Home equity is the difference between a home’s value and the outstanding mortgage balance on the property. For example, a house valued at $1,000,000 with a $500,000 mortgage balance outstanding on it has $500,000 of available equity.
Your home equity will increase as you reduce the balance of your outstanding mortgage, or increase the value of your home, either through renovations or appreciation in property values.
When is it time to consider leveraging your home equity for other purposes? That depends entirely on your personal circumstances, but home equity is often your greatest financial asset and is worth considering when planning significant projects.
Here are some reasons why you might want to access your home equity.
One of the more common ways to use home equity is for home renovations. Whether you are simply repainting your home, landscaping your garden, upgrading appliances, hurricane proofing, making necessary repairs, or giving a kitchen or bathroom a complete makeover — renovations improve both your enjoyment of your home while you are in it, and contribute to increasing the value of the property. It may make a lot of sense to use part of the current value of your home to increase its future value.
When planning renovations, consider how they might contribute to the value of your home. Projects considered likely to offer the best return on investment for homeowners include:
- Upgrades to ensure your home is hurricane and wind-proof
- Painting: freshens up your space
- Landscaping and exterior renovations: adds to curb appeal
- Backyard deck or patio: increases living space
- Kitchen or bathroom renovation: updates your home and makes it more inviting
Buying a new property
It isn’t always necessary to sell the home you have in order to buy another property. Sometimes, you can use your existing home equity to fund the down-payment on a mortgage for a second home, or to help a family member secure their first mortgage.
Home equity can also be used to fund educational expenses. Studying abroad, in particular, can be costly; students who get their university education in a foreign country can typically expect to graduate with significantly higher debt than the average university student in their home country. Home equity may be used to fund your child’s living and tuition expenses while abroad, reducing the debt they will have to manage after graduation.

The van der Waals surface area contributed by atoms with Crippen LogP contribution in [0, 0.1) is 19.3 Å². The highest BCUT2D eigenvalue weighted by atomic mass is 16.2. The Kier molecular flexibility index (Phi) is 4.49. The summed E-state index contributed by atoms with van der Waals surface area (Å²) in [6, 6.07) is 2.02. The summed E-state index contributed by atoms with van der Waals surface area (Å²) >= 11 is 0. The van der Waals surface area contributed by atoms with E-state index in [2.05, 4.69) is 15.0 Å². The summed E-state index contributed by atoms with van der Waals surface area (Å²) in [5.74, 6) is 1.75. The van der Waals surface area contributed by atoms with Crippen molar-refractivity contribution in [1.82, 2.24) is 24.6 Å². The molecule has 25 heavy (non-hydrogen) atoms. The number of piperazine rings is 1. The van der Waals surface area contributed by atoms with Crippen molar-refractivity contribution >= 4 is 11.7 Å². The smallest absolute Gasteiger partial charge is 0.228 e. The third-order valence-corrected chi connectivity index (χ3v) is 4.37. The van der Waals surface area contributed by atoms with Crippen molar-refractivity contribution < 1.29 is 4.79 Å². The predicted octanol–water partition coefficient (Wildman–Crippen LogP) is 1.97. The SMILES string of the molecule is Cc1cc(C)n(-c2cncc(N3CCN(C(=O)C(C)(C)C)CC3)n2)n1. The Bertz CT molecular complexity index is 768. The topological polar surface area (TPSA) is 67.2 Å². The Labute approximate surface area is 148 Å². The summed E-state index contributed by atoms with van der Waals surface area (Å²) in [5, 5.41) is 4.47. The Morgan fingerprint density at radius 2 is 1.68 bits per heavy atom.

Of course, sometimes life throws up unpredictable events that require immediate action. Unforeseen expenses can be a major source of financial anxiety. A home equity loan can help you settle unanticipated expenses quickly, potentially reducing interest payments on those expenses and any damage to your credit rating.
Applying for a home equity loan
Here are some of the documents you will need to gather before meeting with a mortgage specialist and applying for a home equity loan.
For educational support or other non-construction purposes:
- Two forms of valid Photo ID (passport or national identity card, driver’s license)
- Proof of permanent address (e.g., a utility bill)
- Proof of employment and a recent payslip. If you’re self-employed, financial statements for past 3 years along with cash-flow projections for next 12 mos
- Existing property deed
- Recent land tax / building tax receipt
- Current property valuation
For construction/renovation projects:
- All of the above documents
- Approved building plans
- Copy of builder/contractor’s estimates
- Two reference letters for the contractor/builder
- Surveyors report
Some of the documents required vary by jurisdiction. RBC offers a complete checklist of documents by country that can be found here:
Your home equity can be one of your most significant and flexible financial assets. To find out more about your options for accessing your home equity, talk to your mortgage specialist.
This article offers general information only and is not intended as legal, financial or other professional advice. A professional advisor should be consulted regarding your specific situation. While the information presented is believed to be factual and current, its accuracy is not guaranteed and it should not be regarded as a complete analysis of the subjects discussed. All expressions of opinion reflect the judgment of the authors as of the date of publication and are subject to change. No endorsement of any third parties or their advice, opinions, information, products or services is expressly given or implied by Royal Bank of Canada or its affiliates.
This article is intended as general information only and is not to be relied upon as constituting legal, financial or other professional advice. A professional advisor should be consulted regarding your specific situation. Information presented is believed to be factual and up-to-date but we do not guarantee its accuracy and it should not be regarded as a complete analysis of the subjects discussed. All expressions of opinion reflect the judgment of the authors as of the date of publication and are subject to change. No endorsement of any third parties or their advice, opinions, information, products or services is expressly given or implied by Royal Bank of Canada or any of its affiliates.